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Facebook authorises $6b share buyback

Repurchase programme to go into effect at the start of next year

By AFP - Nov 19,2016 - Last updated at Nov 19,2016

Facebook founder and CEO Mark Zuckerberg (left) gestures next to Peru's President Pedro Pablo Kuczynski (right) who is using a virtual reality headset while visiting the Facebook exhibition booth during the Asia-Pacific Economic Cooperation Summit in Lima, Peru, on Saturday (Reuters photo)

SAN FRANCISCO — Facebook's board of directors on Friday authorised spending as much as $6 billion to buy back shares in the leading social network.

The stock repurchase programme would go into effect at the start of next year, potentially allowing Facebook to take advantage of a price dip triggered early this month by word that revenue growth will slow because the company has hit a limit on how many ads it can pack onto pages.

"The timing and actual number of shares repurchased will depend on a variety of factors, including price, general business and market conditions, and alternative investment opportunities," Facebook said in a filing with the US Securities and Exchange Commission.

The plan is part of Facebook's strategy to focus on long-term business growth, according to the filing.

Facebook shares, which ended the formal trading day down less than a per cent, rose slightly to $118.25 in after-market trades.

The share buyback could help soothe the hearts of investors after a tumultuous period for Facebook.

Shares tumbled early this month after the social network delivered a blockbuster quarterly earnings report, but also warned that its stunning growth is set to slow.

The company joined other large tech stocks in another tumble less than a week later because of worries about policy changes and protectionism under the administration of President-elect Donald Trump.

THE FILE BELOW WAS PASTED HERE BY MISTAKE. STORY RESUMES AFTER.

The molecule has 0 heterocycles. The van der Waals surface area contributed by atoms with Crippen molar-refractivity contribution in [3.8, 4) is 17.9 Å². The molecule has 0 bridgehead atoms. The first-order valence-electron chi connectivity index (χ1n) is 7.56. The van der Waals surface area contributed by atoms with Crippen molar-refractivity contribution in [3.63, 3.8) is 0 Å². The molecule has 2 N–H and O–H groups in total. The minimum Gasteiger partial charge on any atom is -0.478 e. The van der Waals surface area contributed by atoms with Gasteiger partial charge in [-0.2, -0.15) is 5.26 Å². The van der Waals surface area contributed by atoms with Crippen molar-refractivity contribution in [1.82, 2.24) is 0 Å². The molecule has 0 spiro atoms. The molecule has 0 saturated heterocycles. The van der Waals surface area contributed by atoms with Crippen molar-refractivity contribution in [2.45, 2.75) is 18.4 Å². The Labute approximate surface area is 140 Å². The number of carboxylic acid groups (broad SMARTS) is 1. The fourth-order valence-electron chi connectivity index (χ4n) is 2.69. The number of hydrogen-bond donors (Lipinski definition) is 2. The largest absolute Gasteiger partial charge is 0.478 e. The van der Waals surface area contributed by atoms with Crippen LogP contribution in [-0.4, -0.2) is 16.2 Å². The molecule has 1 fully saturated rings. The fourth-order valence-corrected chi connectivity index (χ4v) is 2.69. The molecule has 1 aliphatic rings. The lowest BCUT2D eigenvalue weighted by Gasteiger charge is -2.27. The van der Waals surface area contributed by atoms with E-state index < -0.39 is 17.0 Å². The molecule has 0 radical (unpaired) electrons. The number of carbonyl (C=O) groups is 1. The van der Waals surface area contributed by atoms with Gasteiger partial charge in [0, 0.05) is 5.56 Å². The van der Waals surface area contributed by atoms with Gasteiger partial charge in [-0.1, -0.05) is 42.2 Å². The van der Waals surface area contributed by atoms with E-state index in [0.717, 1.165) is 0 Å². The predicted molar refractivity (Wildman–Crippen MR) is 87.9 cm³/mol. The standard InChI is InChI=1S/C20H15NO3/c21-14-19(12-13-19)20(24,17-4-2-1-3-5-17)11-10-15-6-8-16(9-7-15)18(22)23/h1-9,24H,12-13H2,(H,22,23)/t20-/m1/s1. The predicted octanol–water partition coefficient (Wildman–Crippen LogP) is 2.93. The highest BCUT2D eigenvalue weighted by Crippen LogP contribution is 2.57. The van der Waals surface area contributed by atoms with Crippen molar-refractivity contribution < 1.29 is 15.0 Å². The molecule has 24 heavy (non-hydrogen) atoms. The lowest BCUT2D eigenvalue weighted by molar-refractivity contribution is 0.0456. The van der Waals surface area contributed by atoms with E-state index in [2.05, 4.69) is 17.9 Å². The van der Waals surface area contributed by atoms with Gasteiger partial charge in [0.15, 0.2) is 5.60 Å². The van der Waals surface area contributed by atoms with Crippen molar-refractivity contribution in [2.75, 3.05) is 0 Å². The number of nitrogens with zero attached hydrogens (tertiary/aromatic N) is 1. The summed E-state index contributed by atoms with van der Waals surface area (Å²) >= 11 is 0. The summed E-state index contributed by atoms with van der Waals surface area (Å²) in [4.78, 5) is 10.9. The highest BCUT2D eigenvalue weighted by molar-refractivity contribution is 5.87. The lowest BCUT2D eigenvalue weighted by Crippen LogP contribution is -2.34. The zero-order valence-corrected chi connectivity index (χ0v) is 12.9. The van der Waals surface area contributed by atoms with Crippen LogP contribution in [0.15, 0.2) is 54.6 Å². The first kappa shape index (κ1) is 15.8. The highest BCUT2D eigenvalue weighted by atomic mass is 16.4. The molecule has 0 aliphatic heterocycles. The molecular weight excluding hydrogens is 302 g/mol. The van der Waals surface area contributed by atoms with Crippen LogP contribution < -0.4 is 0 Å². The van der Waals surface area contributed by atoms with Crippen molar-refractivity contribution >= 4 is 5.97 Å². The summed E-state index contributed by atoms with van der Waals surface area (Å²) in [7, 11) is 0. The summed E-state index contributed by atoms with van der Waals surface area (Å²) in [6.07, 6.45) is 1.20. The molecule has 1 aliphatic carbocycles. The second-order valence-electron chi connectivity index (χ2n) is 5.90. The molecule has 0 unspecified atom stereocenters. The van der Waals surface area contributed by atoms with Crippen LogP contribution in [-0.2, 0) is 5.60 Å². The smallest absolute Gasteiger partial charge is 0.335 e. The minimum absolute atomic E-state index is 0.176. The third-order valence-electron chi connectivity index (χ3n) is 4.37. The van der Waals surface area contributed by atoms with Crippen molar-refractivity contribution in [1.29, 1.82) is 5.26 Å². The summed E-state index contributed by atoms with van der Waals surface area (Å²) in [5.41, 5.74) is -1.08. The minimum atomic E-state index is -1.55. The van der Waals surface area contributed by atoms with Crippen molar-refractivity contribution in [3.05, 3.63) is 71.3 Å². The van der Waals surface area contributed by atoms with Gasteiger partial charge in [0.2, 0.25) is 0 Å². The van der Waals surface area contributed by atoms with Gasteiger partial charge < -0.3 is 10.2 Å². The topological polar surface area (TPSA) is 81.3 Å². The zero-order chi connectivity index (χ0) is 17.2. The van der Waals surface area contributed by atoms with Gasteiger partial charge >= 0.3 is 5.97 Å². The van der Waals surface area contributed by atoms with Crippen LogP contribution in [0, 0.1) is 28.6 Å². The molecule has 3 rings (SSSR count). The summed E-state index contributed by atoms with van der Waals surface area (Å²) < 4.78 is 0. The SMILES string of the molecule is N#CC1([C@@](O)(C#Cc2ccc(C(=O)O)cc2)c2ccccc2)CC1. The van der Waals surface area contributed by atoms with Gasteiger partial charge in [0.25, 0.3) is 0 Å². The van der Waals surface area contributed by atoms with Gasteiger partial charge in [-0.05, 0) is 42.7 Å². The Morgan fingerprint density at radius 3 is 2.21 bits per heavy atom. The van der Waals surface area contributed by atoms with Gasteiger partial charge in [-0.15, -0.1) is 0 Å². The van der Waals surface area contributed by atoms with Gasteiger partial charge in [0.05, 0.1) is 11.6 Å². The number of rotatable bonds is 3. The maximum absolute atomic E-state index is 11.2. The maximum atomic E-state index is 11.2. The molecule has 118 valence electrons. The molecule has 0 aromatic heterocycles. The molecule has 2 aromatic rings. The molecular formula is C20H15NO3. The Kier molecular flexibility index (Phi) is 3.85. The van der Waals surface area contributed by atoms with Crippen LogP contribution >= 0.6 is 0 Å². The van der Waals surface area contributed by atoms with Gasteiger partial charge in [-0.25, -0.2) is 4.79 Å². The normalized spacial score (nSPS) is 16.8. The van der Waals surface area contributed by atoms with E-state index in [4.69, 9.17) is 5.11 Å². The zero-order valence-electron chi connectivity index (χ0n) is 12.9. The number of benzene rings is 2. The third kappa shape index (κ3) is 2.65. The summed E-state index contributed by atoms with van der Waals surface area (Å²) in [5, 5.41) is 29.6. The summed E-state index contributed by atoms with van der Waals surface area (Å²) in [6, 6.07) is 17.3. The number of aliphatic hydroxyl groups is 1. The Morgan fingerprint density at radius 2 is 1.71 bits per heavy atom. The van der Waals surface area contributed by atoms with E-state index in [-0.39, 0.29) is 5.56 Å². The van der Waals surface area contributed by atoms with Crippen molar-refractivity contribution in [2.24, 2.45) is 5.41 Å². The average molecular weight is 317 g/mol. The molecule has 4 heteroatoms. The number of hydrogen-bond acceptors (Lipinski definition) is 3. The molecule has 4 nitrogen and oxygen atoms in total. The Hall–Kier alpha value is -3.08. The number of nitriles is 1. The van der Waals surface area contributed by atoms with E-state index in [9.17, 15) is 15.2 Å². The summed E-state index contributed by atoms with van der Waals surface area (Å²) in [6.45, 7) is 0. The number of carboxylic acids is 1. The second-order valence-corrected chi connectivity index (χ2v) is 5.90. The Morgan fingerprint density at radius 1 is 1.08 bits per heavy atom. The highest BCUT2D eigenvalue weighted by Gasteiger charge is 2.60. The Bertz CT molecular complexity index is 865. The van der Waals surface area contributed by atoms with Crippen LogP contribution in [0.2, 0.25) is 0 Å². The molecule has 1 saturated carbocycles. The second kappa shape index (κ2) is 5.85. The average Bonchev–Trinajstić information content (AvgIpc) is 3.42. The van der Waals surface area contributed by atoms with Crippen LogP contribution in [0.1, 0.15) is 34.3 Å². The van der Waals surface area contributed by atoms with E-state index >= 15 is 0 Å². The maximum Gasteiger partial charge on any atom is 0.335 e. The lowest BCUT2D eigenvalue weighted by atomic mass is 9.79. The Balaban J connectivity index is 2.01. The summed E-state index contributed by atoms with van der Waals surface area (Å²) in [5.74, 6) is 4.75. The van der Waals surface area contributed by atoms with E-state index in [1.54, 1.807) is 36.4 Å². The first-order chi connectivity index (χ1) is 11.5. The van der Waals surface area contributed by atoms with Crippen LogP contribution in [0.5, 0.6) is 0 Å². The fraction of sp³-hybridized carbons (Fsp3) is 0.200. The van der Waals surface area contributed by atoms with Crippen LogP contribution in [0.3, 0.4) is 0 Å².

The social network then found itself at the centre of a debate about whether it aided Trump's surprise victory by allowing false news stories to be shared unchecked.

Facebook also accidentally declared its founder Mark Zuckerberg and many other users dead this month, acknowledging — after fixing the problem — that it had committed a "terrible error" with a feature designed to memorialise accounts.

Facebook this week also said it is working to fix flaws in its metrics calculations that sometimes caused them to overestimate the social network's audience.

It was the second time in months that the company has acknowledged problems with assessing the reach of its content, a key factor for luring crucial advertising.


While Facebook has become a dominant player in online advertising and especially strong in mobile, it remains unclear whether the company can maintain momentum as it shifts into new areas such as virtual reality.

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